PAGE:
[Edit on 10/4: Okay, I realized that my original post was a tad long in the tooth for one blog post. Lol (or laugh out loud). I'm going to break it up into four parts.]
This entry will take a different route than the ones posted previously. Last Sunday I was permitted to be one of the speakers to address our church's congregation for Teen Sunday. I am thankful to God for the opportunity. This was the message that was presented. My question for you today is, "On your path/journey of change, do you have strength to see it through to the end?"
Hoping the best for you,
“And about the ninth hour Jesus cried with a loud voice, saying, Eli, Eli, lama sabachthani? that is to say, My God, my God, why hast thou forsaken me?” - Matt. 27:46
Topic: A God-Ordained Hurt
Subtopic: A Monumental Blessing.
A monumental blessing can come from a God-ordained hurt. First, let’s look at the word monumental. According to the Merriam-Webster dictionary, definitions for monumental are very great or massive, and a definition for massive is impressively large. Let’s hold these definitions in mind and move to the phrase a God-ordained hurt. What does ordain mean? It means to issue an order. Why would God issue an order to bring hurt into our lives? What benefit could we receive from this hurt? God wants to bless you in such a monumental way that not only will you glorify Him, but those around you will glorify Him as well. However, in some cases, in order to give you that blessing God needs to remove those mindsets that confine Him, thereby preventing Him from moving as greatly as He desires in our lives.
Take the story of Lazarus’ death found in John chapter 11 as an example. Lazarus was sick unto death, and a message was sent to Jesus that the one He loved was sick. When the message was delivered, instead of immediately leaving the town He was in, Jesus stayed for two days. By the time Jesus arrived where Lazarus was, Lazarus had been in the grave for four days. In his death, Lazarus left behind two sisters, Mary and Martha. Both sisters believed that if Jesus had been there Lazarus wouldn’t have died. What caused Jesus to stay behind? Why did He not move sooner? Why did He allow Lazarus’ sisters, Mary and Martha, to suffer through a time of mourning when He could have easily healed Lazarus? Because this was a God-ordained hurt meant to bring about a monumental blessing. As Jesus says in vs 4, “This sickness is not unto death, but for the glory of God, that the Son of God might be glorified thereby.” In the town of Bethany, Jesus raised Lazarus from the dead. Before Lazarus’ death, there were people that believed that Jesus had the ability to heal. However, after Lazarus was raised from the dead, these people understood that Jesus was more than a healer; they knew that He was the very Son of God. Mary and Martha’s hurt and pain through the death of their brother was deep, but it was his death that brought about a monumental blessing that expanded the confined mindsets of the people and brought glory to God.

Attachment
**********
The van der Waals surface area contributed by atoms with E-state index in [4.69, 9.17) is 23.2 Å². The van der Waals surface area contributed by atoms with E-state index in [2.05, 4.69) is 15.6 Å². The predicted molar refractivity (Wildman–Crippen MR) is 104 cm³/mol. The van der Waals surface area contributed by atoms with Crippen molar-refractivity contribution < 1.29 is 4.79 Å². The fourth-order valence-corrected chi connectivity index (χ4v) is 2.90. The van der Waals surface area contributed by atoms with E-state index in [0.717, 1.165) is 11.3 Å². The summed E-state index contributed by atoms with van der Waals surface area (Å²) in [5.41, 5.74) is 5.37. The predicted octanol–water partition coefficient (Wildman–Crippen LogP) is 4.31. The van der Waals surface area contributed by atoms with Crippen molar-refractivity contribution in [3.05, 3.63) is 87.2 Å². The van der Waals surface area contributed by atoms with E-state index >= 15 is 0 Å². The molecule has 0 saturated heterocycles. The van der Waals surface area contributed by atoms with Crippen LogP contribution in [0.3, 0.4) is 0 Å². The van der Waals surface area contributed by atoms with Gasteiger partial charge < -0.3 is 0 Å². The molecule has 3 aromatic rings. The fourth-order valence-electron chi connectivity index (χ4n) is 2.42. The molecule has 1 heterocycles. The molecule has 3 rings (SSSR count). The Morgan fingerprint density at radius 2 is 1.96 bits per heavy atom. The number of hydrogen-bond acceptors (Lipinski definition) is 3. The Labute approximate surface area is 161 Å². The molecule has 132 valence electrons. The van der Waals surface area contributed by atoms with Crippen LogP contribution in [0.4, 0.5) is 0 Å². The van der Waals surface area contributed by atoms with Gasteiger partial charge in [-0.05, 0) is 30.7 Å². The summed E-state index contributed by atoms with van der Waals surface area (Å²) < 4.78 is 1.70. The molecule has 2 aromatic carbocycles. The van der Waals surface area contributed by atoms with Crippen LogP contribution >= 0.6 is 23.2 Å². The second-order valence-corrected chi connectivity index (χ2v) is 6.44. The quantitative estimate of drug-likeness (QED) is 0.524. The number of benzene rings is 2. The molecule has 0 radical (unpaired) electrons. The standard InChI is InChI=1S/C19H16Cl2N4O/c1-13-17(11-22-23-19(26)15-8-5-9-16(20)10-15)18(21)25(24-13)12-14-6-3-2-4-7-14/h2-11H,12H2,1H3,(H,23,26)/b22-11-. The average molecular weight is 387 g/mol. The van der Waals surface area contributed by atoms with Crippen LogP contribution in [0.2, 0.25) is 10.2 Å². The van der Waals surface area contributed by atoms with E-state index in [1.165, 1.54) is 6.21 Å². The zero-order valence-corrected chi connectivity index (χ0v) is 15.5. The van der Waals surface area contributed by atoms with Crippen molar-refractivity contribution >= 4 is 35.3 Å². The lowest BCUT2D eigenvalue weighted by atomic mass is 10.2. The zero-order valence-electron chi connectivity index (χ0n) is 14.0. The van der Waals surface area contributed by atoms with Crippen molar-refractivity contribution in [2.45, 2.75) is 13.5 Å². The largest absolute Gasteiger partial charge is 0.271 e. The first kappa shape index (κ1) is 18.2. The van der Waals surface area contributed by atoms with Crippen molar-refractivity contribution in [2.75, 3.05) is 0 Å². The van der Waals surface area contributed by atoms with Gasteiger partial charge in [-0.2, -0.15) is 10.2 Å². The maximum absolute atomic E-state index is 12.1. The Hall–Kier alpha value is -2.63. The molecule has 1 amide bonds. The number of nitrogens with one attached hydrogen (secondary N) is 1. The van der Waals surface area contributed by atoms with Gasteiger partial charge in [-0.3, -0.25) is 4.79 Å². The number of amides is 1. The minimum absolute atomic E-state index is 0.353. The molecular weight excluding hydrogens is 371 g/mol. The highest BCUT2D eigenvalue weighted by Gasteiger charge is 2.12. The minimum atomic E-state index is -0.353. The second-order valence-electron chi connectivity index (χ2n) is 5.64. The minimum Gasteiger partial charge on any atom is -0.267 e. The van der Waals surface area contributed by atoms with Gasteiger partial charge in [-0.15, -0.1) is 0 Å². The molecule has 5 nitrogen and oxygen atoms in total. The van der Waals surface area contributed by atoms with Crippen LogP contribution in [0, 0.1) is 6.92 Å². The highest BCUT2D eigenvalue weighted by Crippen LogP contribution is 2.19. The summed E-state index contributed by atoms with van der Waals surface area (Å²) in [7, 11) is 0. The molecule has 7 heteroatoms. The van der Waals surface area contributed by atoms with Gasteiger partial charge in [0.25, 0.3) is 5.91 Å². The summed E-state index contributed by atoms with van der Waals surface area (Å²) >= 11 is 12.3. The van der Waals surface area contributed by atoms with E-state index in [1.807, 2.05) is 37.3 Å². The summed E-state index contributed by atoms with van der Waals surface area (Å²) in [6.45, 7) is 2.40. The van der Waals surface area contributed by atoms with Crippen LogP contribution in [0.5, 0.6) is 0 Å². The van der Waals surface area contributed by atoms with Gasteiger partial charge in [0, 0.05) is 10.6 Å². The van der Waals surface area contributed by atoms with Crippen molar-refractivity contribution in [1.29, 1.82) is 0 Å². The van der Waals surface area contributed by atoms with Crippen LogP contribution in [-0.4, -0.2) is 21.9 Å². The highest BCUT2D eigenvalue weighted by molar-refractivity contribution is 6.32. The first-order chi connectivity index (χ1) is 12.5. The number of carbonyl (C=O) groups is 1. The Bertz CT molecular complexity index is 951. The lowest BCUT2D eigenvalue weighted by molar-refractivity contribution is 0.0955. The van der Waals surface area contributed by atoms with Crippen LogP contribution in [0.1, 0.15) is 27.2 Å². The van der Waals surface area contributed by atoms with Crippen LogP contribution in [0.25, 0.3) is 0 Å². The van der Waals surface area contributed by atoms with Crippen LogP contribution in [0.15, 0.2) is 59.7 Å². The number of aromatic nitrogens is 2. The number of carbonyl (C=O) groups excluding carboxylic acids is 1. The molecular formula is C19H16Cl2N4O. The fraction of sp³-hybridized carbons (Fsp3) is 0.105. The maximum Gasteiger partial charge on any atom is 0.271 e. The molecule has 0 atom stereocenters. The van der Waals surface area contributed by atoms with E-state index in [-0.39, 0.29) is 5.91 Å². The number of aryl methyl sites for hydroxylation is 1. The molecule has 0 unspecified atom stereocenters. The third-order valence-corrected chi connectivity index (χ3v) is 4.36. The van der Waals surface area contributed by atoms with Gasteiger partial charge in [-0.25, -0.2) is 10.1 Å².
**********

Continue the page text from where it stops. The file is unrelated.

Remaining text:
To read part 2 of this entry, click here.